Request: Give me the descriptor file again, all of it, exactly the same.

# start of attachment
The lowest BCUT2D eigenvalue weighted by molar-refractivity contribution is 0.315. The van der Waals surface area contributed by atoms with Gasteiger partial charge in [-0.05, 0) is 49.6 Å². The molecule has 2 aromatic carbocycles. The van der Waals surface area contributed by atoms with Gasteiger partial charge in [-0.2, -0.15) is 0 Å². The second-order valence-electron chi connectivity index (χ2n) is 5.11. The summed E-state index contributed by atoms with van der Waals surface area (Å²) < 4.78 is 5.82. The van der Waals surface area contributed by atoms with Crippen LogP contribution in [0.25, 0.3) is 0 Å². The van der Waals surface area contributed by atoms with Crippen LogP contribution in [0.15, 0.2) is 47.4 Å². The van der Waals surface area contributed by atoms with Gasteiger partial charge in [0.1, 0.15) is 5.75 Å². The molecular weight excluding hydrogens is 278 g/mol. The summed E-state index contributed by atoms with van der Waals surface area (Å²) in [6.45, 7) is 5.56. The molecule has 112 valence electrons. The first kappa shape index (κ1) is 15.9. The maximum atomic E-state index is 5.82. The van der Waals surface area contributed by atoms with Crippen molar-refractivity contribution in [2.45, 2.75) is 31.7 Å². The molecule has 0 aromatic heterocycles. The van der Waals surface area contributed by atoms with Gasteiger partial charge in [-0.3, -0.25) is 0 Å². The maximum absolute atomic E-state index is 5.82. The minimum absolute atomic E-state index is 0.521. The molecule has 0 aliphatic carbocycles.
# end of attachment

The lowest BCUT2D eigenvalue weighted by molar-refractivity contribution is 0.315. The van der Waals surface area contributed by atoms with Gasteiger partial charge in [-0.05, 0) is 49.6 Å². The molecule has 2 aromatic carbocycles. The van der Waals surface area contributed by atoms with Gasteiger partial charge in [-0.2, -0.15) is 0 Å². The second-order valence-electron chi connectivity index (χ2n) is 5.11. The summed E-state index contributed by atoms with van der Waals surface area (Å²) < 4.78 is 5.82. The van der Waals surface area contributed by atoms with Crippen LogP contribution in [0.25, 0.3) is 0 Å². The van der Waals surface area contributed by atoms with Crippen LogP contribution in [0.15, 0.2) is 47.4 Å². The van der Waals surface area contributed by atoms with Gasteiger partial charge in [0.1, 0.15) is 5.75 Å². The molecular weight excluding hydrogens is 278 g/mol. The summed E-state index contributed by atoms with van der Waals surface area (Å²) in [6.45, 7) is 5.56. The molecule has 112 valence electrons. The first kappa shape index (κ1) is 15.9. The maximum atomic E-state index is 5.82. The van der Waals surface area contributed by atoms with Crippen molar-refractivity contribution in [2.45, 2.75) is 31.7 Å². The molecule has 0 aromatic heterocycles. The van der Waals surface area contributed by atoms with Gasteiger partial charge in [-0.3, -0.25) is 0 Å². The maximum absolute atomic E-state index is 5.82. The minimum absolute atomic E-state index is 0.521. The molecule has 0 aliphatic carbocycles.